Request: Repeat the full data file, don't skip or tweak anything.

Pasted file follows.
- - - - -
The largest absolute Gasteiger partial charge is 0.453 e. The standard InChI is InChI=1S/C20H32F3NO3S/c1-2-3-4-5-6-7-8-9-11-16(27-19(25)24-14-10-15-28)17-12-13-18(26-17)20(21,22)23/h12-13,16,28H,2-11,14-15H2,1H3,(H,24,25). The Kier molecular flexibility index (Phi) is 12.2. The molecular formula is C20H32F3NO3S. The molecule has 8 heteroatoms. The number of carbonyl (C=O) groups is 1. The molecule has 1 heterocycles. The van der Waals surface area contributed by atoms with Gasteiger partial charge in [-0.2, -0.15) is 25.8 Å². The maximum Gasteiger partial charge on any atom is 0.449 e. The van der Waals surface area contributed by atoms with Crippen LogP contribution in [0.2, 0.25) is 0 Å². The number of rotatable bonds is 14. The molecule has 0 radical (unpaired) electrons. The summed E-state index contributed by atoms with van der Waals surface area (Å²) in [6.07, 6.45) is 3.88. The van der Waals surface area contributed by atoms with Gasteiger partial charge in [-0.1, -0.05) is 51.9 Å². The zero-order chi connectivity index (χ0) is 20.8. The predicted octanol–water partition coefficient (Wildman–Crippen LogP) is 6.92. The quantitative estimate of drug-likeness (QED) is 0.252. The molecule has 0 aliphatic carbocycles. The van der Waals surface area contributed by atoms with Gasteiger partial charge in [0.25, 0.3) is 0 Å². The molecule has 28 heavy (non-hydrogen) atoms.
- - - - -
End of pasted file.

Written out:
The largest absolute Gasteiger partial charge is 0.453 e. The standard InChI is InChI=1S/C20H32F3NO3S/c1-2-3-4-5-6-7-8-9-11-16(27-19(25)24-14-10-15-28)17-12-13-18(26-17)20(21,22)23/h12-13,16,28H,2-11,14-15H2,1H3,(H,24,25). The Kier molecular flexibility index (Phi) is 12.2. The molecular formula is C20H32F3NO3S. The molecule has 8 heteroatoms. The number of carbonyl (C=O) groups is 1. The molecule has 1 heterocycles. The van der Waals surface area contributed by atoms with Gasteiger partial charge in [-0.2, -0.15) is 25.8 Å². The maximum Gasteiger partial charge on any atom is 0.449 e. The van der Waals surface area contributed by atoms with Crippen LogP contribution in [0.2, 0.25) is 0 Å². The number of rotatable bonds is 14. The molecule has 0 radical (unpaired) electrons. The summed E-state index contributed by atoms with van der Waals surface area (Å²) in [6.07, 6.45) is 3.88. The van der Waals surface area contributed by atoms with Gasteiger partial charge in [-0.1, -0.05) is 51.9 Å². The zero-order chi connectivity index (χ0) is 20.8. The predicted octanol–water partition coefficient (Wildman–Crippen LogP) is 6.92. The quantitative estimate of drug-likeness (QED) is 0.252. The molecule has 0 aliphatic carbocycles. The van der Waals surface area contributed by atoms with Gasteiger partial charge in [0.25, 0.3) is 0 Å². The molecule has 28 heavy (non-hydrogen) atoms.